A phase 3 trial evaluating the efficacy and safety of filgotinib in the induction and maintenance of remission in patients with moderately to severely active CD is currently in progress (DIVERSITY1; identifier: NCT02914561), in addition to a long-term extension study of its safety for up to 432 weeks (DIVERSITYLTE; NCT02914600). Furthermore, phase 2 trials of filgotinib in small-bowel CD (DIVERGENCE 1; NCT03046056) and fistulizing CD (DIVERGENCE 2; NCT03077412) are underway.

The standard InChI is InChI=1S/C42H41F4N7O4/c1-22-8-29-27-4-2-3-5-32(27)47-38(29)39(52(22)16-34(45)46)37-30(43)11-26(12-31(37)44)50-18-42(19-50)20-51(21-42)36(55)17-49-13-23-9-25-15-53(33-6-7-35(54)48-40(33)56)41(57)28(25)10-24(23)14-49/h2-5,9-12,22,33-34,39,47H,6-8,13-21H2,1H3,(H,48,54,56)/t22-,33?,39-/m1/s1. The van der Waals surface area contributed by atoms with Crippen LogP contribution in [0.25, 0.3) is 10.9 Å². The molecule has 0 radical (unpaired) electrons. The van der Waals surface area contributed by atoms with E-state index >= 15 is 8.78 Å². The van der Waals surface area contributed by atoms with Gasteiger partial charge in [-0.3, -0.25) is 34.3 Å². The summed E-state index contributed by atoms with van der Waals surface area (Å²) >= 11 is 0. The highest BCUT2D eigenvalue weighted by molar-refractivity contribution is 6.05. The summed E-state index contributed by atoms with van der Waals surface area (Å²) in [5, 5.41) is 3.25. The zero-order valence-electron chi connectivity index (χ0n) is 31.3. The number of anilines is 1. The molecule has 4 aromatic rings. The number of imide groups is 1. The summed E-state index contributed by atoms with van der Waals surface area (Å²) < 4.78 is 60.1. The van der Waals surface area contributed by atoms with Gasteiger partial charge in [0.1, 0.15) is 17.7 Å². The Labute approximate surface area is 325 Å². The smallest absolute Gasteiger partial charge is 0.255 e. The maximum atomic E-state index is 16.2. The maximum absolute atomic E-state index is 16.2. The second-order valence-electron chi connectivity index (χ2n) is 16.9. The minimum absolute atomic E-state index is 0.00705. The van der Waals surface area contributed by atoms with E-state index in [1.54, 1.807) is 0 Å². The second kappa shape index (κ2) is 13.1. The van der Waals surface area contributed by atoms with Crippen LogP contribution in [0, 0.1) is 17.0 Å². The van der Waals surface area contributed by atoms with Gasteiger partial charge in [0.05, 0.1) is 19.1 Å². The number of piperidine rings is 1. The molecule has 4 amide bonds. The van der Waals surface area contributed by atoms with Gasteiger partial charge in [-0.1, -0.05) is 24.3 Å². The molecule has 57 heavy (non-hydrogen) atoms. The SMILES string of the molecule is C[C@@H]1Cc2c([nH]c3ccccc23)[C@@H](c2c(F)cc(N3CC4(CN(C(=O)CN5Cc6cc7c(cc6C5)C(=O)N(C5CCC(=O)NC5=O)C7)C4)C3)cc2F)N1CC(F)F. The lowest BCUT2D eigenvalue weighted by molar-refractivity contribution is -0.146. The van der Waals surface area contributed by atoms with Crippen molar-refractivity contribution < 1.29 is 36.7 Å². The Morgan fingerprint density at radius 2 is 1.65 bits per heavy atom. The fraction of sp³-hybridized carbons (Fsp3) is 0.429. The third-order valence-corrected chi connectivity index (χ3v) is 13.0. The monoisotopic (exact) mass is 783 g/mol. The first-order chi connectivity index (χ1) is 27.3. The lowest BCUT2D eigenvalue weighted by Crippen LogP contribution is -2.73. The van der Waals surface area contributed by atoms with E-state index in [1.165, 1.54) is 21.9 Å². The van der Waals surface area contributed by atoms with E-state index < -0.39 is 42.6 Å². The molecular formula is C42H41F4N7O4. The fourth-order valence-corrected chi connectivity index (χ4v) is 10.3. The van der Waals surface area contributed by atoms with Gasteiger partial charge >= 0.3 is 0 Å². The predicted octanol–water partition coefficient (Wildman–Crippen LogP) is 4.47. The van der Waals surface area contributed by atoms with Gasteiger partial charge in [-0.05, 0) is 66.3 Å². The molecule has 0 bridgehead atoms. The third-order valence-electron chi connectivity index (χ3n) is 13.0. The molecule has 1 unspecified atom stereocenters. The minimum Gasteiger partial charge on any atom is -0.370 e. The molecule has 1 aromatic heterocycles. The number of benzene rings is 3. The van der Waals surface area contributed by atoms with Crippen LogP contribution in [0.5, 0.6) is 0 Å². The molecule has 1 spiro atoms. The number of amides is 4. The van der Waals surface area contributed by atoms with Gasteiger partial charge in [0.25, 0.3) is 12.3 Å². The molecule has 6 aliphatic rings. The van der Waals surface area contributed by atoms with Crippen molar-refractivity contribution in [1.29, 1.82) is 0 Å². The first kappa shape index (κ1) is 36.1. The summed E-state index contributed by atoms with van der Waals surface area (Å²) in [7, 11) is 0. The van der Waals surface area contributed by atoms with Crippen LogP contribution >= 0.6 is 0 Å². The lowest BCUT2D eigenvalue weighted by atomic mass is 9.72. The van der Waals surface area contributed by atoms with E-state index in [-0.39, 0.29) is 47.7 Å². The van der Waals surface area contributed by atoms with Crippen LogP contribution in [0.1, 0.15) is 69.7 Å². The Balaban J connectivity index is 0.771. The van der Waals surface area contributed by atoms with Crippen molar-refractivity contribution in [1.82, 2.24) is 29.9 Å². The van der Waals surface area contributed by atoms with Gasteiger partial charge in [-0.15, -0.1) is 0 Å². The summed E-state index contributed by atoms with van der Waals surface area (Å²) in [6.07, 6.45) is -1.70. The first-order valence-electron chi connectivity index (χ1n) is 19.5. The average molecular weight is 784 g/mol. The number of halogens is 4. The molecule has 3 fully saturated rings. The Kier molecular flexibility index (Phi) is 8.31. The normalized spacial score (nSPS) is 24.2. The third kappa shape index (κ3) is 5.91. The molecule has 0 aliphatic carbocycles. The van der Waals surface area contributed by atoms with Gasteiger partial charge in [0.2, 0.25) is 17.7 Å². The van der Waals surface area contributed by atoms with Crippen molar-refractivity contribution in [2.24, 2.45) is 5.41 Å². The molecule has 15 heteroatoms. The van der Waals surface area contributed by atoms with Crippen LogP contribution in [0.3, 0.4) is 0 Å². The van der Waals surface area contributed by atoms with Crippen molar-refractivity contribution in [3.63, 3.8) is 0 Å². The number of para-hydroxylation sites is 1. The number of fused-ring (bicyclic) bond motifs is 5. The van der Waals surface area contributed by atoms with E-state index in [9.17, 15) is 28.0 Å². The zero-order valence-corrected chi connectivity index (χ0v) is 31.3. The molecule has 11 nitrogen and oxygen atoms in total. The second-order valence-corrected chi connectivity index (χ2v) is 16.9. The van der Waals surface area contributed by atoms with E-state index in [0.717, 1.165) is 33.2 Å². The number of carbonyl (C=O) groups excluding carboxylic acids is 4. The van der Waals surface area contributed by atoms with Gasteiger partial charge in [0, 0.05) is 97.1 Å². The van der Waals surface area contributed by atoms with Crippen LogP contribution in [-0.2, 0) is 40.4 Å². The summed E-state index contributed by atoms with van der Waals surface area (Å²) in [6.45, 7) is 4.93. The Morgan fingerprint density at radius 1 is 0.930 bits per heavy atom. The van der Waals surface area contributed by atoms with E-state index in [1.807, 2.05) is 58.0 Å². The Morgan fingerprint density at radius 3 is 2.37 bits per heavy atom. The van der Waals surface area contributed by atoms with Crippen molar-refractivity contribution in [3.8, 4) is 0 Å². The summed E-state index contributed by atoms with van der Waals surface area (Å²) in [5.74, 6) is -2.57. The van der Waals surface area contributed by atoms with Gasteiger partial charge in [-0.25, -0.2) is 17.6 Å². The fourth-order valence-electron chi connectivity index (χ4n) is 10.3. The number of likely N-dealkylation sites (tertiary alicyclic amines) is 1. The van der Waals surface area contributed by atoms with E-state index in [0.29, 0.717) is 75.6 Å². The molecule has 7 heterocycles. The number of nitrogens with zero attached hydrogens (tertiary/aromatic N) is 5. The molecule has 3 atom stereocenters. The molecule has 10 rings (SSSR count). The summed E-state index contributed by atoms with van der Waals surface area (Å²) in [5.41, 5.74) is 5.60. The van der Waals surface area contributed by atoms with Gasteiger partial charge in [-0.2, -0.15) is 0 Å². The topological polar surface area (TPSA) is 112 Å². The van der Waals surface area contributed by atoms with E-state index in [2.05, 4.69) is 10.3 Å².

Findings from SELECTION, a phase 2b/3 trial of filgotinib for moderate-to-severe UC, were recently published.34 This multicenter trial was the first to evaluate filgotinib for UC and included 2 induction studies (A, biologic-naive patients; B, biologic-experienced patients), and 1 maintenance study. Patients were randomized 2:2:1 for oral daily filgotinib 200 mg, 100 mg, or placebo for 11 weeks, with a primary endpoint of clinical remission by Mayo endoscopic, rectal bleeding, and stool frequency subscores at weeks 10 and 58. A total of 659 patients were enrolled in induction study A and 689 patients in induction study B, and 664 patients were able to enter the maintenance study. Patients on filgotinib 200 mg daily had significantly higher clinical remission rates compared with placebo at week 10 (study A: 26.1% vs 15.3%; P=.0157; study B: 11.5% vs 4.2%; P=.0103) and at week 58 (37.2% vs 11.2%; P<.0001). Although clinical remission at week 10 for filgotinib 100 mg was not significant, it achieved significance by week 58. In addition, filgotinib was well tolerated, demonstrating a similar incidence of serious AEs as placebo. Filgotinib is a promising new IBD therapy, and data from ongoing clinical trials will help determine its applicability in clinical practice. It was approved for moderately to severely active UC by the European Commission on November 15, 2021 in the European Union.35 Nevertheless, filgotinib is undergoing assessment by the FDA given concerns of possible impact on sperm parameters. MANTA (NCT03201445) and MANTA-RAy (NCT03926195) are 2 ongoing trials designed to investigate filgotinib’s effects on sperm concentration, motility, count, volume, and morphology.36,37